Dubé said the province had a "dilemma" in knowing how to prioritize those two groups, likening the situation to the moment in an airplane when oxygen masks drop down and you're supposed to put one on yourself before helping others.

"We need to be able to protect the patient, but we also need to protect the people that work for them," Dubé said. 


Several times, Dubé implored Quebecers not to relax their vigilance in light of the vaccine beginning to arrive.

It will be many months before people will be able to start returning to normal life, authorities said in the technical briefing. Transmission of the virus will only start to drop significantly when 60 to 70 per cent of the population is vaccinated, though there are many factors that will be at play.

Some restrictions will likely be lifted when the most vulnerable have been vaccinated. However, this process is also delicate and shouldn't go too fast, according to the technical briefing, because young people can also be at serious health risk from the virus.

Most people under 60 can't expect to get their shots until the spring at earliest.

Dubé said that right now, in particular, the virus-related numbers make him very worried for the next few weeks.

"Unfortunately, we're still going to see a lot of deaths," he said.

"People can't let themselves have a false sense of... security," he said. "In the next few weeks, with all the cases that we've had .. we have a lot of people who are going to be going into the hospital."

Just a week ago, Quebec passed an alarming milestone of having over 700 COVID-19 patients in hospital. Already, just a week later, it's 800 people, he said.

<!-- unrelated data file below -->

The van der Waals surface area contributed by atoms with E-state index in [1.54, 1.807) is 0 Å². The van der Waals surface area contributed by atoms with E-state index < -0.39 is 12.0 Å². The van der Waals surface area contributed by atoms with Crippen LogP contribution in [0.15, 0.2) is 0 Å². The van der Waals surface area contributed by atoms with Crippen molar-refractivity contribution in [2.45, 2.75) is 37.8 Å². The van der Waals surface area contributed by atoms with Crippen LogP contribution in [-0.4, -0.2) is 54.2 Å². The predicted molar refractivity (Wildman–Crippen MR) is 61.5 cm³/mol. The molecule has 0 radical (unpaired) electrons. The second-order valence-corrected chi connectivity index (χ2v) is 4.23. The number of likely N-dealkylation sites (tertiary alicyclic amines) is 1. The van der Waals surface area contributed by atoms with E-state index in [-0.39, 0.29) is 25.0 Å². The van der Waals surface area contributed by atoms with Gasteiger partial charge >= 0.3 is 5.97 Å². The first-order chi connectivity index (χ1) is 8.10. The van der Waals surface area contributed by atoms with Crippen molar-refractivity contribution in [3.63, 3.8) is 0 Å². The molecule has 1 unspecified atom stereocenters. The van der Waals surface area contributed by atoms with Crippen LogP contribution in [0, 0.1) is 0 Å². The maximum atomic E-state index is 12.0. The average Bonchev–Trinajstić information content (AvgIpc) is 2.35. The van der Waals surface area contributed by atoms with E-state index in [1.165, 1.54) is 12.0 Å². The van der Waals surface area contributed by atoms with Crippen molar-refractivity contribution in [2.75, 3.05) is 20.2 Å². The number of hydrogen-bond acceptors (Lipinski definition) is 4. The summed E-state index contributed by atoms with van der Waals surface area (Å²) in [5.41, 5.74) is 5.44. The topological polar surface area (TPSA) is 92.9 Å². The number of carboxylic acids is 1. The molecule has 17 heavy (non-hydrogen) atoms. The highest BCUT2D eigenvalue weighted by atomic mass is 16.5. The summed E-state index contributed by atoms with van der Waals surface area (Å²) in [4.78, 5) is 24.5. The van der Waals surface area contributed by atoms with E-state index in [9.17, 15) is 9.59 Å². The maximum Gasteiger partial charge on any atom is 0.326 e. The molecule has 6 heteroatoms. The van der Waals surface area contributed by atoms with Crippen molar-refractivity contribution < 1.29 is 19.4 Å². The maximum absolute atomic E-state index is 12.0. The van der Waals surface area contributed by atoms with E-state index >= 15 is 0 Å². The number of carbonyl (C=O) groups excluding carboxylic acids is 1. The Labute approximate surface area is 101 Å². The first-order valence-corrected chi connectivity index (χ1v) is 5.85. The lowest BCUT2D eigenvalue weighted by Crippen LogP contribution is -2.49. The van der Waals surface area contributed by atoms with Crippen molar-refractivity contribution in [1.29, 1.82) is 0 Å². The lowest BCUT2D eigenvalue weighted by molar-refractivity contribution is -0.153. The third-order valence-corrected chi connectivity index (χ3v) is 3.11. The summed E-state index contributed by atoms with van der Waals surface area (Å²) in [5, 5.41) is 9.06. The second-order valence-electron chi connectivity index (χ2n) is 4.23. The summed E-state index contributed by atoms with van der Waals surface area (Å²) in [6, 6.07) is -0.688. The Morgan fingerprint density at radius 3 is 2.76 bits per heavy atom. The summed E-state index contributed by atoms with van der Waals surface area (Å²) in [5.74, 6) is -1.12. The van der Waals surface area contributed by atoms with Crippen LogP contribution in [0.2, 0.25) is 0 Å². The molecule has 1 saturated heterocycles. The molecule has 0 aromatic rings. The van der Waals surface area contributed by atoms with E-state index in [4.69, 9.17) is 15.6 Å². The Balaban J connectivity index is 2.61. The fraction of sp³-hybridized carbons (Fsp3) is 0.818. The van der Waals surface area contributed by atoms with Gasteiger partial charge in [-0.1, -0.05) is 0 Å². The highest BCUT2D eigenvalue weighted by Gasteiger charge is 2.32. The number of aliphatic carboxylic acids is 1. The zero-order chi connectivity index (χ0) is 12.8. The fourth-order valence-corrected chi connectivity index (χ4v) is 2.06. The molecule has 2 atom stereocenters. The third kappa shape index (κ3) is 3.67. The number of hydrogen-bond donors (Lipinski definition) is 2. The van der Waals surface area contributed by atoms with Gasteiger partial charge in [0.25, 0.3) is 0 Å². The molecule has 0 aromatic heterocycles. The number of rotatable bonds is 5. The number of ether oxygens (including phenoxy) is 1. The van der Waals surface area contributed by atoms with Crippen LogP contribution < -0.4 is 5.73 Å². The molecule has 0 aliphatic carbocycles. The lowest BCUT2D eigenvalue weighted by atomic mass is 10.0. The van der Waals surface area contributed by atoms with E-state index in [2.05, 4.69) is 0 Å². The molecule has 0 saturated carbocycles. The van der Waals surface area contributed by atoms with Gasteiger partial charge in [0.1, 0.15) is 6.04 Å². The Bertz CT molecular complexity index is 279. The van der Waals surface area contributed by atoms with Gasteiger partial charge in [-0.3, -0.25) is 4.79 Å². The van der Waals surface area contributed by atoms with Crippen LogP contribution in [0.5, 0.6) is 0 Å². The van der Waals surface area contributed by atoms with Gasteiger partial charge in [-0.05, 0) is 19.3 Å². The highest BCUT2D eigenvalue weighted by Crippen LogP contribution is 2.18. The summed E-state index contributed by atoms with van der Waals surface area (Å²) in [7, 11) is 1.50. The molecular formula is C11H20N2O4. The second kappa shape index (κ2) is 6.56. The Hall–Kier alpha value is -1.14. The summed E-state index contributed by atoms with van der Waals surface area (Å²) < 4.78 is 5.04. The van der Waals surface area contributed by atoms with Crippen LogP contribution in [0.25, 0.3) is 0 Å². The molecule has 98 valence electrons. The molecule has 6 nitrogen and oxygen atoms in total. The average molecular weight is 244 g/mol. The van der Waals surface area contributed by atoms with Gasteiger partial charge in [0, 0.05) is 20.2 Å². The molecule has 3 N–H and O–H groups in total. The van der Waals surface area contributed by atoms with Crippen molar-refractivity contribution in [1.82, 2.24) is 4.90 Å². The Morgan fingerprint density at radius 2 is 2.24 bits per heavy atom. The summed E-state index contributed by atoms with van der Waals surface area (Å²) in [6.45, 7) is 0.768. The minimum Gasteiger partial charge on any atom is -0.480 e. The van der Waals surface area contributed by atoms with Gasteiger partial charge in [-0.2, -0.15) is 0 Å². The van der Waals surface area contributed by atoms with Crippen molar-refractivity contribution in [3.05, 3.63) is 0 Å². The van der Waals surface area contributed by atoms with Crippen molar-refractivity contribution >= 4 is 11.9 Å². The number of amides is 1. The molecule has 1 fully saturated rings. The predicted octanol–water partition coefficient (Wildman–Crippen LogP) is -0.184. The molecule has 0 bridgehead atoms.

"This increase is going too fast," he said, and it means that patients needing other kinds of medical care are now having that care delayed.

"We are cancelling quite a big number of appointments and surgeries," Dubé said, calling it "unfortunate." He also asked people again to avoid Christmas travel to see family, saying it may be the best way to ensure those loved ones are still alive next year.


When asked if Quebec is considering making the vaccine mandatory -- or if it is ruling out making it mandatory -- Dubé said he doesn't have a statement on that right now.

"I'm not saying anything on it, because this is a very delicate subject," he said, also explaining that "we'll see what the experts are recommending... to us."

While there have been anti-mask protests in Quebec, the province appears to be less affected by the anti-vax movement than the rest of Canada, according to a November poll.

Nearly three-quarters of Quebecers (73 per cent) indicated they intend to be vaccinated when an approved vaccine is available, compared to 69 per cent in the rest of Canada, according to a survey conducted by Léger and the Association for Canadian Studies.

In the technical briefing, officials said that the side effects of the Pfizer vaccine found during testing were as follows: 60 per cent of people vaccinated felt fatigue in the days afterwards, 50 per cent had headaches, 30 per cent had muscle aches, and 10 per cent had fever.

--With files from The Canadian Press